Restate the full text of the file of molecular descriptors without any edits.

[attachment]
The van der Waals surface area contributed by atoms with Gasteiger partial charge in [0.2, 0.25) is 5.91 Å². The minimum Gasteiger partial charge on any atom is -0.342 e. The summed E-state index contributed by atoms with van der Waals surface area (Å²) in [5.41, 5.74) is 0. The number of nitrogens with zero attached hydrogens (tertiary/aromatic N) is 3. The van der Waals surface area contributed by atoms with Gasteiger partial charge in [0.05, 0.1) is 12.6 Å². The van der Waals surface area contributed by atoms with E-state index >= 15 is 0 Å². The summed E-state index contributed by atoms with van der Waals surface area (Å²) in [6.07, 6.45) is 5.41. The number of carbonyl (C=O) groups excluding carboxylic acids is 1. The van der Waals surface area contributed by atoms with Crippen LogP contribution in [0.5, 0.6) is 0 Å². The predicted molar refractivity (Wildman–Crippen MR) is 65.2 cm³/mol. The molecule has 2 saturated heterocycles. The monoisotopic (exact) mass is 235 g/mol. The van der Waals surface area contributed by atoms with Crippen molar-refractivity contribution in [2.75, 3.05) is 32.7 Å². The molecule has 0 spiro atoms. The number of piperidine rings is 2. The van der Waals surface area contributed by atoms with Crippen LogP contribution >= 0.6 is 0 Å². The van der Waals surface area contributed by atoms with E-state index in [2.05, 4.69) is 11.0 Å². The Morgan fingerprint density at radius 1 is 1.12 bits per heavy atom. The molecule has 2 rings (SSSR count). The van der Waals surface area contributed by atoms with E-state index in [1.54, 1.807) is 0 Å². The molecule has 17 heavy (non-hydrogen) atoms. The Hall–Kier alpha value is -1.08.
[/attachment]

The van der Waals surface area contributed by atoms with Gasteiger partial charge in [0.2, 0.25) is 5.91 Å². The minimum Gasteiger partial charge on any atom is -0.342 e. The summed E-state index contributed by atoms with van der Waals surface area (Å²) in [5.41, 5.74) is 0. The number of nitrogens with zero attached hydrogens (tertiary/aromatic N) is 3. The van der Waals surface area contributed by atoms with Gasteiger partial charge in [0.05, 0.1) is 12.6 Å². The van der Waals surface area contributed by atoms with E-state index >= 15 is 0 Å². The summed E-state index contributed by atoms with van der Waals surface area (Å²) in [6.07, 6.45) is 5.41. The number of carbonyl (C=O) groups excluding carboxylic acids is 1. The van der Waals surface area contributed by atoms with Crippen LogP contribution in [0.5, 0.6) is 0 Å². The predicted molar refractivity (Wildman–Crippen MR) is 65.2 cm³/mol. The molecule has 2 saturated heterocycles. The monoisotopic (exact) mass is 235 g/mol. The van der Waals surface area contributed by atoms with Crippen molar-refractivity contribution in [2.75, 3.05) is 32.7 Å². The molecule has 0 spiro atoms. The number of piperidine rings is 2. The van der Waals surface area contributed by atoms with Crippen LogP contribution >= 0.6 is 0 Å². The van der Waals surface area contributed by atoms with E-state index in [2.05, 4.69) is 11.0 Å². The Morgan fingerprint density at radius 1 is 1.12 bits per heavy atom. The molecule has 2 rings (SSSR count). The van der Waals surface area contributed by atoms with E-state index in [1.54, 1.807) is 0 Å². The molecule has 17 heavy (non-hydrogen) atoms. The Hall–Kier alpha value is -1.08.